How To Avoid Plagiarism?

Avoiding plagiarism can be helped by proper preparation, a good understanding of the subject, contributing useful and unique research, adding proper citations, and finally, checking your article for plagiarism.

Before submitting your next manuscript for publication, ask yourself the following questions and find out if you are the true author of your article.

Do I understand the subject well?

When you understand the subject well, you are less likely to use another person’s words and ideas. Before you start writing, dive deep into your chosen research topic. Get as much information as you can from books, magazines, videos, articles, and other sources. Referring to different source materials not only expands knowledge, but also reduces the chances of unintentional copying or plagiarism. Relying on one source of information, on the other hand, increases the likelihood that you will use that person’s words or ideas.

Is there anything I can contribute to this topic?

If you have nothing new or original to say in terms of justification or research content, you are summarizing or paraphrasing the work of others. Nobel laureate poet T. S. Eliot summarizes this by saying, “Immature poets imitate; mature poets steal; bad poets depersonalize what they borrow, but good poets turn it into something better, or at least into something else. The good poet immerses the stolen into his own unique world of feeling, quite different from the one from which it was torn; the bad poet tries to combine the unconnected.” Said enough.

How thoroughly done are my notes?

Keep detailed notes and keep a close eye on original sources. Develop the habit of writing down bibliographic information about publication sources, including author names, article titles, page numbers, and web addresses. Always write down your own source of information; never rely on other authors’ footnotes. The website plagiarism.org recommends using colored markers to distinguish original ideas from material taken from sources. Make this a rule, and it will be easy for you to cite primary sources in your text and submit your articles on time.

Are these ideas or arguments entirely my own?

This question may seem obvious, but sometimes readers have a hard time distinguishing between your ideas and work done by someone else. When you build your ideas using other sources, make sure there is a clear distinction. Sometimes, even if you cite primary sources, using vague language can lead to unintentional plagiarism. Readers should not doubt which ideas belong to you. Check the article for plagiarism and find ways to avoid it.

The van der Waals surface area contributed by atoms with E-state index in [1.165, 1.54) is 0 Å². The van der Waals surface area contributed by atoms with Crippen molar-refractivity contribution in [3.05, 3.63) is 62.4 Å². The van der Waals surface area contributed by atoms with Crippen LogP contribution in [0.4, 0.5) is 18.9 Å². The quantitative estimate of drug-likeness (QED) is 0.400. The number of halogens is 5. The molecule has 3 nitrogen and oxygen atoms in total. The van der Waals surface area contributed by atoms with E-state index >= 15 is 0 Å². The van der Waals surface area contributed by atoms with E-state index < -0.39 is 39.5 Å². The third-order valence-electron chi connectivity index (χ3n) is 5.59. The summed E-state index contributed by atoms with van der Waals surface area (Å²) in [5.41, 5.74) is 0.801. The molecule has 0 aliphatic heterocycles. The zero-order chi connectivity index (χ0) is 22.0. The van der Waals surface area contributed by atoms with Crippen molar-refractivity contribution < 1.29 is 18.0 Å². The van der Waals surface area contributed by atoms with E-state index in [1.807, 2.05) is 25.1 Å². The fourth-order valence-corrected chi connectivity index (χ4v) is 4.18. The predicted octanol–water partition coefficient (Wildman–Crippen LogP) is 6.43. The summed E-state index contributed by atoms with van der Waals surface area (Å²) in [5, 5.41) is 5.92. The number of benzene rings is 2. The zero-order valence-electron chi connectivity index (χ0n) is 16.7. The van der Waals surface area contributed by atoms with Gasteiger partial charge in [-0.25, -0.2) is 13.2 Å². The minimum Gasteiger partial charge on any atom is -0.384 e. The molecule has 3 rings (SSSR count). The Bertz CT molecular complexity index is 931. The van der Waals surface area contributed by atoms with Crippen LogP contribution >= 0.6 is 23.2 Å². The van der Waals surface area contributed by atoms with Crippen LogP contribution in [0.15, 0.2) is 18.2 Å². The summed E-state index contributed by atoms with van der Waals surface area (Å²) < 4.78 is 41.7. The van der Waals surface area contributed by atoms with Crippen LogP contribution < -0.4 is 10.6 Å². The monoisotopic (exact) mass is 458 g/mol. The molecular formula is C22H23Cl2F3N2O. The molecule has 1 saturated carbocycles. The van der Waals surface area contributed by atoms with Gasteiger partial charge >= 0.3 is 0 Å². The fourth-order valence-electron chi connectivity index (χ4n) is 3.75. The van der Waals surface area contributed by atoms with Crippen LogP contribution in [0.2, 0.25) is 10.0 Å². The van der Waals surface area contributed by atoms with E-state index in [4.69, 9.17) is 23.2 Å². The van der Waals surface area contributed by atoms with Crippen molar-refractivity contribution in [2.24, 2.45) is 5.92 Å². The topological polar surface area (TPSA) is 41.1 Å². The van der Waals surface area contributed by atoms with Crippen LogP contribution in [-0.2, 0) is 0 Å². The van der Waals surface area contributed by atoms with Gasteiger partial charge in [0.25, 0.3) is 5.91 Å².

Is it written in my own words?

This applies even to words and inaccurate paraphrases. If the answer is no, either quote directly from the passage or rewrite it in your own words and give credit to the original author. According to the New Encyclopedic Dictionary of the English Language (Webster), plagiarism is “the unauthorized use of another author’s language and thoughts and presenting them as your own” (508). A reliable way to do this is to make sure that you are not copying verbatim more than two words in a row.

Do I need to quote this?

When using a direct quote, paraphrasing or summarizing another person’s ideas, borrowing an idea, or using facts that are not common knowledge, you should provide a link to the original source. This includes tables, maps, graphs, and various data. Learn to use footnotes and footnotes, and give source citations in parentheses. This will add credibility to your arguments and strengthen your article by proving that you have done your own research and are able to process ideas with your own. Remember to put citations in quotation marks.

Have I done everything I can to avoid plagiarism?

Using plagiarism checking services is a great way to evaluate your paraphrasing and other anti-plagiarism skills. Powerful plagiarism checking software allows you to avoid career suicide, understand what plagiarism is, and stay away from it.

Thus, whether your scholarly articles are read by hundreds of readers around the world or only by your colleagues or family, proper citation of primary sources should be commonplace. There is a fine but very clear line between educational innovation and intellectual theft. It’s easy to get ahead of plagiarism. Make it a habit to start your research early, incorporate information using citations or paraphrases, give credit where credit is due, and learn how to use different citation styles, such as MLA for referencing information.

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